recommending in quite a few decks over the next few years.
It's easy to fail to see the power of this card, since
you're giving up a creature and spending the card itself,
but as long as the creature you sack has 3 or more power,
you're incurring a net gain in cards. Momentous Fall is an
excellent way to recoup your losses in response to a kill
spell or a necessary bad block, as well as pad your life
total a bit, or even just restock your hand once you've
played out all your cards and can spare a 4/4.
Suffer the Past
This card is interesting because it does two things: exile
cards in an opponent's graveyard, and drain that opponent's
life total. As such, you can play it for X=1 in response to
your opponent's Rise from the Grave or whatnot, or you could
just pour all the mana you can into it to try and finish an
A bit expensive, but it prevents damage to you AND every
creature you control once it levels up. Meaning as a 1/4, it
takes 5 damage from a single source to kill it. Also, it
prevents damage from EVERY source, meaning you can let
attacking creatures through and the Purists will apply to
each one. This card will make punching damage through VERY
difficult once it gets rolling.
Pawn of Ulamog
You get a free Eldrazi Spawn any time a card of yours goes
to the graveyard, including itself. Once this gets on the
table, everything of yours your opponent tries to kill goes
toward paying for your bigger, better spells.
Before Lifelink (the card) replaced Spirit Link in the core
set, Spirit Link was often used not just to gain life, but
to neutralize an opponent's attacker by playing it on their
creature-- then when the creature attacked and did damage to
you, you'd gain that much life back. Luminous Wake can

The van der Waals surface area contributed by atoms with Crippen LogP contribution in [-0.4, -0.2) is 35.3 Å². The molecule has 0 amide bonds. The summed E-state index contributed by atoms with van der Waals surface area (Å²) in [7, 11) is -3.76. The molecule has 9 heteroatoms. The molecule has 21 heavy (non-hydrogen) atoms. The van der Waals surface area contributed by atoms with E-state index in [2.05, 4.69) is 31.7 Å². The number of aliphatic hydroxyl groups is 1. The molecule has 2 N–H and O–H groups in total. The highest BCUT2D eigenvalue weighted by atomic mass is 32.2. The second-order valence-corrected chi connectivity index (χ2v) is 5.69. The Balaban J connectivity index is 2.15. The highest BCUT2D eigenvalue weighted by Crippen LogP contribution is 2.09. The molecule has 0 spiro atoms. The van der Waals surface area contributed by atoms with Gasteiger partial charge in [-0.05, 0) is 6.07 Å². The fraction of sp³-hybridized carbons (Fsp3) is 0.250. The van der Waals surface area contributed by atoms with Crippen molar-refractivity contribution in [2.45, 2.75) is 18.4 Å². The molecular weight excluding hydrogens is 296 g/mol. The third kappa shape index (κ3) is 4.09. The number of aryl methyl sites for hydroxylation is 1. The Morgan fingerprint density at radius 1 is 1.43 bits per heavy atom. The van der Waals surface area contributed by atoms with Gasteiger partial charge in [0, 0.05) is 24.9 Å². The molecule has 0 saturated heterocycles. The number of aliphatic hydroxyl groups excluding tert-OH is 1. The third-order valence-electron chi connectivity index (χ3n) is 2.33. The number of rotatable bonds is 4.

basically do both of the things Spirit Link used to-- play
it on your own creature as a life gain effect, or play it on
an opponent's attacker to gain back teh life they try to
I'm counting these two together because they both serve the
same purpose: to replace Path to Exile once it rotates out
of Standard. I personally like Oust better, since it doesn't
require you to block the creature you want to kill, like
Smite does. But it does allow them to redraw it, and it's a
sorcery, so Path will be sorely lamented I'm sure.
This card screams to be built around. It is an engine that
will power instant-based decks for years to come. Remember,
most burn spells are instants, and burn decks have always
struggled to overcome the fact that they run out of cards in
This card is a cheap way to adjust your hand according to
what you need right now, without the sting of having to
pitch something you want, just not yet. In the prerelease, I
loved this card because if I had an Eldrazi in my opening
hand, I could draw two cards and then throw the big guy back
until I was ready for him. And I've seen plenty of combo
decks in my day that relied on havin a key combo piece still
in the lirary when they went off-- Summoning Trap and
Polymorph are the tip of the iceberg. See Beyond will be a
crucial tool in those decks, allowing folks to fish for the
pieces they need to draw with no danger fo drawing the piece
they don't want to.
Deckbuilders love to tease out a viable milling archetype
where they can, and Keening Stone is an excellent tool. The
fact that it counts cards in the graveyard while adding
cards to the graveyard gives it a momentum that other
milling cards lack.
This card lets you fetch a land, artifact, or Eldrazi out
the top five cards of your deck. Since most mana-producing
cards are colorless, this is a great way to make sure you
get the mana you need in the crucial early turns. Or in an
artifact deck, it's practically "scry 5, then draw a card".
So, that's my initial thoughts on Rise of the Eldrazi. The
release events and launch parties are this weekend, so if
you're planning on going to one, I hope I've helped you
prepare for what lies ahead. Either way, have fun with it,
and good luck!